Charles: I wrote this book because I was getting tired of seeing far too many people who had great intention and passion that just didn’t have the process or skill-set to implement their ideas well.

My hope is that people will see that their ideas can become reality. It’s definitely hard work, but it’s work that can be done, especially if one truly believes that their idea is of value. I really want to limit the number of people who will ultimately take their “good idea” to the grave.

Breaking down the creative process

Jeff: Let’s talk process. How do you turn your own ideas into action?

Charles: I think it begins by creating a discipline of documentation. It’s important to document the development of a concept. It will provide a reference point to go back to as you continue in your idea-making journey.

Writing things down like vision, objectives, and plan will often result in refinement and much needed clarity. Furthermore, it will allow others to engage your ideas at a deeper level than just talk.

Secondly, a big part of idea-making is being aware of your own personal work rhythm. Recognizing and leveraging the most creative and productive moments of your day are keys to implementation.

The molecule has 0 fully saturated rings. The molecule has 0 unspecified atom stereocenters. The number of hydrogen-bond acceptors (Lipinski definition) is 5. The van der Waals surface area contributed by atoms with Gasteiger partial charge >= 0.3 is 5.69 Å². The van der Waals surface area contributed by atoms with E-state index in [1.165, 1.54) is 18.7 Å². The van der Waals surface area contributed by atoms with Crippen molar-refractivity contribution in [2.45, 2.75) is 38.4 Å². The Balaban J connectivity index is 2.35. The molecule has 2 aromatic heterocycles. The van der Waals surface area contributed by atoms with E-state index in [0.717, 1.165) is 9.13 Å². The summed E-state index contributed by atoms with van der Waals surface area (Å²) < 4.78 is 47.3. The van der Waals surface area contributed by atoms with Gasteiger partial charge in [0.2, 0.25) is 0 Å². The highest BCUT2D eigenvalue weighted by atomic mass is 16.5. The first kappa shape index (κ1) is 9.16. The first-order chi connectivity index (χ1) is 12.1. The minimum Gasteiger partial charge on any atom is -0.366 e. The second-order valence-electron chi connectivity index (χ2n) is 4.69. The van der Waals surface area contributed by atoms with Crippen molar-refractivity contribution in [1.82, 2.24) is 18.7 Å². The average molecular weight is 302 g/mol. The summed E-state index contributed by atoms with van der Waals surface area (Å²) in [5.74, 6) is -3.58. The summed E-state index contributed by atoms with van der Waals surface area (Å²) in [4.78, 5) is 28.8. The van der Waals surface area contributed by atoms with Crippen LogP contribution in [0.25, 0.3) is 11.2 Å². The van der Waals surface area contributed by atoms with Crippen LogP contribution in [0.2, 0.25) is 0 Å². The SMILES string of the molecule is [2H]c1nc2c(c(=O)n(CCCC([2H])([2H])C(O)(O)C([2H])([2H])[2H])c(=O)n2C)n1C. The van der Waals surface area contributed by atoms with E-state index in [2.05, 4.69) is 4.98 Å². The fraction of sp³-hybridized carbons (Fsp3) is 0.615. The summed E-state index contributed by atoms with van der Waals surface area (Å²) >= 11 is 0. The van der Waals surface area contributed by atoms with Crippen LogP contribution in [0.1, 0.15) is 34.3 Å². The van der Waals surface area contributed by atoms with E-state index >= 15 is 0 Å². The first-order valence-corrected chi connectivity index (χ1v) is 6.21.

If possible, work on your passions when you’re most focused. Don’t lose those precious moments of productivity by filling it with other distractions.

Thirdly, work on creating a process for refinement, evaluation, and experimentation. The idea you start with will rarely be the idea you end up with. In other words, it will evolve.

Think infrastructure and systems that allow for growth as much as you think specific steps for a creative process. Architecting a great environment will often go longer than blind allegiance to steps.

Fourthly, find others to partner with in your endeavor. Most great ideas can’t be implemented alone. Who will you work with and how? Working through collaborative opportunities is vital to your success.

Be clear, upfront, and honest in your engagements with others. Fear of hurting the other person’s feeling during conflict will ultimately be detrimental to the idea. Set clear expectations (in writing) and work on communicating regularly.